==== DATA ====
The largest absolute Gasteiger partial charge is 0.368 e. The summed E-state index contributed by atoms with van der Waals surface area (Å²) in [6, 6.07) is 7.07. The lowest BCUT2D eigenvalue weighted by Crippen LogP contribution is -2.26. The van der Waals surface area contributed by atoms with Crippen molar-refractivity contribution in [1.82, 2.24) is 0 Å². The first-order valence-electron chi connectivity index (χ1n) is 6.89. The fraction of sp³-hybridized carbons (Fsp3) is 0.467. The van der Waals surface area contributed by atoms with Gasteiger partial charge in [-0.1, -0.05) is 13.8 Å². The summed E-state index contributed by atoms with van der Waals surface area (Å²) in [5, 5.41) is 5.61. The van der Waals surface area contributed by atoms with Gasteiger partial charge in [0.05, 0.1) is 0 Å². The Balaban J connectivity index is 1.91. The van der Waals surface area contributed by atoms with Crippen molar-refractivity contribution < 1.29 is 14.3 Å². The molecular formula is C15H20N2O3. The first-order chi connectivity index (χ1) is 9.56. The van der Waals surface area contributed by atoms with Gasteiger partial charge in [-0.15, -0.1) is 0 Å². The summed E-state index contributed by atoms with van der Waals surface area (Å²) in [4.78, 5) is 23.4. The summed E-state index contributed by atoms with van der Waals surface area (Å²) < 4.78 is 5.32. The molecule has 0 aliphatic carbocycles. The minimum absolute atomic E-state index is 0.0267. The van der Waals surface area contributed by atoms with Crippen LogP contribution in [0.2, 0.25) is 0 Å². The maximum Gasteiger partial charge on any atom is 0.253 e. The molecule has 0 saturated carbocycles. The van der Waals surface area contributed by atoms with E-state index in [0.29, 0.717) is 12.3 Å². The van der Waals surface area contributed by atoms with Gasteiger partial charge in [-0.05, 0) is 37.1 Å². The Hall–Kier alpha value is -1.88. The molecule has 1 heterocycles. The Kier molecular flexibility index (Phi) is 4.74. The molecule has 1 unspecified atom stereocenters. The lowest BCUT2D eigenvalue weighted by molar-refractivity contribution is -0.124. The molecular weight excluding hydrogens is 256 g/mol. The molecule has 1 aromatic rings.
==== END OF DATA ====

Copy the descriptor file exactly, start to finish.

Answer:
The largest absolute Gasteiger partial charge is 0.368 e. The summed E-state index contributed by atoms with van der Waals surface area (Å²) in [6, 6.07) is 7.07. The lowest BCUT2D eigenvalue weighted by Crippen LogP contribution is -2.26. The van der Waals surface area contributed by atoms with Crippen molar-refractivity contribution in [1.82, 2.24) is 0 Å². The first-order valence-electron chi connectivity index (χ1n) is 6.89. The fraction of sp³-hybridized carbons (Fsp3) is 0.467. The van der Waals surface area contributed by atoms with Gasteiger partial charge in [-0.1, -0.05) is 13.8 Å². The summed E-state index contributed by atoms with van der Waals surface area (Å²) in [5, 5.41) is 5.61. The van der Waals surface area contributed by atoms with Gasteiger partial charge in [0.05, 0.1) is 0 Å². The Balaban J connectivity index is 1.91. The van der Waals surface area contributed by atoms with Crippen molar-refractivity contribution < 1.29 is 14.3 Å². The molecular formula is C15H20N2O3. The first-order chi connectivity index (χ1) is 9.56. The van der Waals surface area contributed by atoms with Gasteiger partial charge in [-0.15, -0.1) is 0 Å². The summed E-state index contributed by atoms with van der Waals surface area (Å²) in [4.78, 5) is 23.4. The summed E-state index contributed by atoms with van der Waals surface area (Å²) < 4.78 is 5.32. The molecule has 0 aliphatic carbocycles. The minimum absolute atomic E-state index is 0.0267. The van der Waals surface area contributed by atoms with Crippen LogP contribution in [0.2, 0.25) is 0 Å². The maximum Gasteiger partial charge on any atom is 0.253 e. The molecule has 0 saturated carbocycles. The van der Waals surface area contributed by atoms with E-state index in [0.29, 0.717) is 12.3 Å². The van der Waals surface area contributed by atoms with Gasteiger partial charge in [-0.05, 0) is 37.1 Å². The Hall–Kier alpha value is -1.88. The molecule has 1 heterocycles. The Kier molecular flexibility index (Phi) is 4.74. The molecule has 1 unspecified atom stereocenters. The lowest BCUT2D eigenvalue weighted by molar-refractivity contribution is -0.124. The molecular weight excluding hydrogens is 256 g/mol. The molecule has 1 aromatic rings.